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Defender balances cultures, career

  • Published
  • By Staff Sgt. Ryan Brooks
  • 386th Air Expeditionary Wing

Two cultures. Two military branches. Two degrees.

These are just some of the attributes and achievements of Tech. Sgt. Madia Daniel, a first generation Liberian American who applied the lessons from her immigrant family to succeed while having joy.

Daniel, a 386th Expeditionary Security Forces Squadron team leader, is currently working on her PhD in Family & Consumer Science while on her deployment in Kuwait. These pursuits are inspired by her parents’ influence, according to Daniel.

“I don't want to call it a burden,” said Daniel. “But it's a good torch to carry; to pick up where they left off and do what they weren't able to do. It’s good to just go further and to set the precedent for when I have children, to say, ‘hey, this is where I stopped, now you go further.’”

Daniel is a reservist deployed from Joint Base San Antonio - Lackland, Texas. Currently, she works one of the busiest gates on Ali Al Salem Air Base, she said, where she has enjoyed meeting many people, from Airmen, to coalition and joint forces, to leadership.

“I love to meet people and I want to do so with joy,” said Daniel. “My leadership often tells me something good they’ve heard about me from people coming through the gate. I think it’s great to be recognized, honestly, even if it’s for something as simple as doing my job.”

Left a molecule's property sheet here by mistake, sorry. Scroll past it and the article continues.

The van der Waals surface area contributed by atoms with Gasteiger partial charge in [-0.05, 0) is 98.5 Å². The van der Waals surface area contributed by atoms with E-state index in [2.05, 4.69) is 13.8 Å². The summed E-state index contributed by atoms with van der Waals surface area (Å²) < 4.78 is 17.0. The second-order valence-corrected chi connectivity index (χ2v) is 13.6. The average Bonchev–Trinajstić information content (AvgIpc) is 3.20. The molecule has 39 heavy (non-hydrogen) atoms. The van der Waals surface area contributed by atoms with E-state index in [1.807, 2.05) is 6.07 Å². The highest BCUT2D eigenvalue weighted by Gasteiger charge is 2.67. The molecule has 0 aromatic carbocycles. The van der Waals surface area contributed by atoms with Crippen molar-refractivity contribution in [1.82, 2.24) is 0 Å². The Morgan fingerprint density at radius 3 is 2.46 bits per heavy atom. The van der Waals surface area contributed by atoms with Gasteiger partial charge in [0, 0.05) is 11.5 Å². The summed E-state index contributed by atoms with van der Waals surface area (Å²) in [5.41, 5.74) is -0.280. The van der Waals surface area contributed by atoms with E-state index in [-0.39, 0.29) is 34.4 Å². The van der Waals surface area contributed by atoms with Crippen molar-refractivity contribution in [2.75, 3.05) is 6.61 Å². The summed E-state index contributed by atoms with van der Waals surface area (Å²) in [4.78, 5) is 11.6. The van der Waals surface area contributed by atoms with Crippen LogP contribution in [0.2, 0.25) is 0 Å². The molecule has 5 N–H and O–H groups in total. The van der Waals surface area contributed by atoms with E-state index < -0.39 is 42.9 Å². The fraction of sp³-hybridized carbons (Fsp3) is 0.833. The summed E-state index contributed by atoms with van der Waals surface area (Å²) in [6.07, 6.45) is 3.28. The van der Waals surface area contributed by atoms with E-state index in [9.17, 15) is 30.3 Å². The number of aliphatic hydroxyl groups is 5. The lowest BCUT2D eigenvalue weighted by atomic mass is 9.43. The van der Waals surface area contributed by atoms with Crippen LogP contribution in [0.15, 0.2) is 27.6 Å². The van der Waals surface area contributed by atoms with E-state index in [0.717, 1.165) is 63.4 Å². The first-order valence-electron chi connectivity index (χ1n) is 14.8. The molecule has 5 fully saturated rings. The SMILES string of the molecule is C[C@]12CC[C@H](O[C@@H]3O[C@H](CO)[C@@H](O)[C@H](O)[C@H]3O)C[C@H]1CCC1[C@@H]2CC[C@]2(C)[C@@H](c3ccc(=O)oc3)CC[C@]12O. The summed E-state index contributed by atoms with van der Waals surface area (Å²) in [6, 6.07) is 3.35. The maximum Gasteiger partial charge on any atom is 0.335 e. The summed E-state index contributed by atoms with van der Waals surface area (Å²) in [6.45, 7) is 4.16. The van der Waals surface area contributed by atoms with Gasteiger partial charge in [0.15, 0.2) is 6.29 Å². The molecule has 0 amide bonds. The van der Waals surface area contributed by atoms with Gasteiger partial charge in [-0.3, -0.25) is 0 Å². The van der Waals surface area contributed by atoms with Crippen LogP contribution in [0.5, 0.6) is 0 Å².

Daniel’s military career didn’t begin in the Air Force however.

“Originally, I joined the Army National Guard as military police out of Rhode Island and transferred to Texas, serving a total of 10 years in the ARNG,” said Daniel. “I had many great opportunities, such as serving in the state headquarters and deploying. I got out at my 10-year mark in 2018 with the intention to go full time and commission as a social worker in the Army on active duty.”

However, a spot didn’t open up for her during the fiscal year so the recruiter told her she’d have to apply all over again for the following year.

Daniel said that too much time had already passed since she was in the military and it was time to get back in. She asked the Air Force recruiters what her options were and enlisted in the USAF in security forces, allowing her to keep her E-6 grade.

Daniel is currently enrolled in three doctorate classes, aimed towards social work and commissioning. “When social work in the military comes to mind, we think about emotional health, drug abuse, addictive behaviors, or family services,” said Daniel. “For deployed service members, sometimes their family members or themselves need assistance. There are multiple aspects that social work tackles in the military and outside of the military.

“I love helping people. That's just me. So, when I moved to Texas, someone encouraged me to take a deeper look into social work and when I did, I thought, ‘wow, this is a ten for one field.’ The fact that I can do multiple things with just this one degree was super enticing.

“My main passion is quality of life. I love to help people and to see them do well; to excel in their lives and to give them the resources that they need to make the choices necessary to achieve their goals.